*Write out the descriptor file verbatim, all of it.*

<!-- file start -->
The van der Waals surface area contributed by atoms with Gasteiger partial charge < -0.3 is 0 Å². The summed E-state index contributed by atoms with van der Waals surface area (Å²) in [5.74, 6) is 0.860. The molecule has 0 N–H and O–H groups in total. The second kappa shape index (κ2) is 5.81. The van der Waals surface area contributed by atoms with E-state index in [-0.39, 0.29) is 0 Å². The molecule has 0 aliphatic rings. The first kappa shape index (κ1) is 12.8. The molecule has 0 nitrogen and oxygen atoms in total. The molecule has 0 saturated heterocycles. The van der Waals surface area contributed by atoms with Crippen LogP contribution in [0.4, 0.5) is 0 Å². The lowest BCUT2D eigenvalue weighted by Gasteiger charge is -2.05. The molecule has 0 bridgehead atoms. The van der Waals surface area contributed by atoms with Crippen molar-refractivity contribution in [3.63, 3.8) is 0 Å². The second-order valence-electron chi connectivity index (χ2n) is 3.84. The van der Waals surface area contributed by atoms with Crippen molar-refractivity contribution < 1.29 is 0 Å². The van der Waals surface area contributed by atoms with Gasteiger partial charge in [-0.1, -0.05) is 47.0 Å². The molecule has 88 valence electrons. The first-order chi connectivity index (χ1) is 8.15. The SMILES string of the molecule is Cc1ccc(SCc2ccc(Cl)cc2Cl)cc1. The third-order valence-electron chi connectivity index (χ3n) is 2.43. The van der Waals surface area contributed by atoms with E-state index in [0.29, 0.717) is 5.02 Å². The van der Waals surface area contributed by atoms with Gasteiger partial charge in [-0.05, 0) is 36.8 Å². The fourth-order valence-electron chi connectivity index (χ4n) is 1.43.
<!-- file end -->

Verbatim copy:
The van der Waals surface area contributed by atoms with Gasteiger partial charge < -0.3 is 0 Å². The summed E-state index contributed by atoms with van der Waals surface area (Å²) in [5.74, 6) is 0.860. The molecule has 0 N–H and O–H groups in total. The second kappa shape index (κ2) is 5.81. The van der Waals surface area contributed by atoms with E-state index in [-0.39, 0.29) is 0 Å². The molecule has 0 aliphatic rings. The first kappa shape index (κ1) is 12.8. The molecule has 0 nitrogen and oxygen atoms in total. The molecule has 0 saturated heterocycles. The van der Waals surface area contributed by atoms with Crippen LogP contribution in [0.4, 0.5) is 0 Å². The lowest BCUT2D eigenvalue weighted by Gasteiger charge is -2.05. The molecule has 0 bridgehead atoms. The van der Waals surface area contributed by atoms with Crippen molar-refractivity contribution in [3.63, 3.8) is 0 Å². The second-order valence-electron chi connectivity index (χ2n) is 3.84. The van der Waals surface area contributed by atoms with Crippen molar-refractivity contribution < 1.29 is 0 Å². The van der Waals surface area contributed by atoms with Gasteiger partial charge in [-0.1, -0.05) is 47.0 Å². The molecule has 88 valence electrons. The first-order chi connectivity index (χ1) is 8.15. The SMILES string of the molecule is Cc1ccc(SCc2ccc(Cl)cc2Cl)cc1. The third-order valence-electron chi connectivity index (χ3n) is 2.43. The van der Waals surface area contributed by atoms with E-state index in [0.29, 0.717) is 5.02 Å². The van der Waals surface area contributed by atoms with Gasteiger partial charge in [-0.05, 0) is 36.8 Å². The fourth-order valence-electron chi connectivity index (χ4n) is 1.43.